By Ted Scouten

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MIAMI (CBSMiami) – Shares of United Airlines stock fell in early trading Tuesday morning as the company deals with the fallout from a video that shows security officers dragging a man from an overbooked flight from Chicago to Louisville.

That video has since gone viral with  some on social media threatening to boycott the airline.

Doyle Davis, who was on the flight 3411, said he believes the way that the airline chose to handle it was very, very in poor taste. However, he defended those who pulled the man off of the flight.

“It is my opinion that they tried everything in their power to resolve the issue as peacefully with the least amount of violence necessary. The man just kind of ended up becoming and I don’t want to use the word belligerent because that’s not right here. He felt that his rights were being violated and I don’t necessarily disagree, that may have been the case,” said Doyle. “I do believe that the police did everything in their power to do the right thing.”

Even the White House is weighing in.

“Clearly, when you watch the video, it is troubling to see how it was handled….they have clearly stated it is their desire to review the situation, law enforcement is reviewing it,” said White House Press Secretary Sean Spicer.

Airlines are allowed to sell more tickets than seats on the plane, and they routinely overbook flights because some people do not show up.

“Whether you realize it or not, when you buy that ticket from the airline it entitles them to do certain things to you,” said Attorney David Weinstein.

Weinstein says passengers’ rights when it comes to a situation like this, is spelled out in the contract you agree to when you purchase your ticket.

“It entitles them to overbook flights. It entitles them to either voluntarily bump you or if they can’t get enough volunteers to involuntarily bump you,” said Weinstein.

It’s not unusual for airlines to offer travel vouchers to encourage people to give up their seats, and there are no rules for the process. If you’re on a flight and get bumped, here’s what you can expect.

When an airline demands that a passenger gives up a seat, the airline is required to pay double the passenger’s one-way fare, up to $675 provided the passenger is put on a flight that arrives within one to two hours of the original. The compensation rises to four times the ticket price, up to $1,350, for longer delays.

“If you don’t like those terms then either drive there, take a greyhound, take Amtrak don’t fly on an airline,” said Weinstein.

When they bump passengers, airlines are required to give those passengers a written description of their compensation rights.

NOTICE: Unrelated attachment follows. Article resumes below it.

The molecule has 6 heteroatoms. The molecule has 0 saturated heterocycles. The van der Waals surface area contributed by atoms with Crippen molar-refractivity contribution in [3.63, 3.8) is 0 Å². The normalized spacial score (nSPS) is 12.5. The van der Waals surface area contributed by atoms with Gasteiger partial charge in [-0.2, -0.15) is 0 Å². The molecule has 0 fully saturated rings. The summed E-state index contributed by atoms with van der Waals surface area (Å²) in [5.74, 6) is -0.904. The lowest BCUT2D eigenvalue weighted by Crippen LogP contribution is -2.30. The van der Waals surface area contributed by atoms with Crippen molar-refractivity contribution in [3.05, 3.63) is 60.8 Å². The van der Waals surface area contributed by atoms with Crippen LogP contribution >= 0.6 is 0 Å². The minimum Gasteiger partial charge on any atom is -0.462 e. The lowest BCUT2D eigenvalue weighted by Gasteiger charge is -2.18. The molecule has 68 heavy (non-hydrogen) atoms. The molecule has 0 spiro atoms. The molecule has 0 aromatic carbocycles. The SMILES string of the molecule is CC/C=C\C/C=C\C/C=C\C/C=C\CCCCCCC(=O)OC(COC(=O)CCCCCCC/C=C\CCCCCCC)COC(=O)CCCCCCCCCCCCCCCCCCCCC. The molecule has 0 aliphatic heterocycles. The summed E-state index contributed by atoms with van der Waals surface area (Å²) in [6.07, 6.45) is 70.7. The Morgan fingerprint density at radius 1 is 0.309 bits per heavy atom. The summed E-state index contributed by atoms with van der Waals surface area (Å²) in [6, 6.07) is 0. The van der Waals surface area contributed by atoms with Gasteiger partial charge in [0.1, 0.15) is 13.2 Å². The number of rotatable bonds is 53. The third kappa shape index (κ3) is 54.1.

The incident occurred when United tried to make room for four employees of a partner airline, meaning four people had to get off the flight.

At first, the airline asked for volunteers and offering $400 per seat. When that didn’t work, they offered $800 per passenger. When no one voluntarily came forward, United selected four passengers at random.

“If there are no takers, you should be aware that it’s lottery time and your number can come up,” said Weinstein.

Three deplaned but the fourth, a man who said he was a doctor and needed to get home to treat patients on Monday, refused.

Three men, identified later as city aviation department security officers, got on the plane. Two officers tried to reason with the man before a third came aboard and pointed at the man “basically saying, ‘Sir, you have to get off the plane,'” said Tyler Bridges, a passenger whose wife, Audra D. Bridges, posted a video on Facebook.

One of the security officers grabbed the screaming man from his window seat, across the armrest and dragging him down the aisle by his arms.

United Airlines’ parent company CEO Oscar Munoz late Monday issued a letter defending his employees, saying the passenger was being “disruptive and belligerent.”

While Munoz said he was “upset” to see and hear what happened, “our employees followed established procedures for dealing with situations like this.”

Chicago’s aviation department said the security officer who grabbed the passenger had been placed on leave.

Weinstein said the airport police were well within their right to remove the passenger. The question now centers on how it was done and the amount of force used.  Passengers say there was an easier way to get the same results with out all the attention.

“Just pay the guy more money…Give the space up,” said passenger Sheryl White.

Last year, United forced 3,765 people off oversold flights and another 62,895 United passengers volunteered to give up their seats, probably in exchange for travel vouchers. That’s out of more than 86 million people who boarded a United flight in 2016, according to government figures. United ranks in the middle of U.S. carriers when it comes to bumping passengers.

Click here for more information on your flying rights. 


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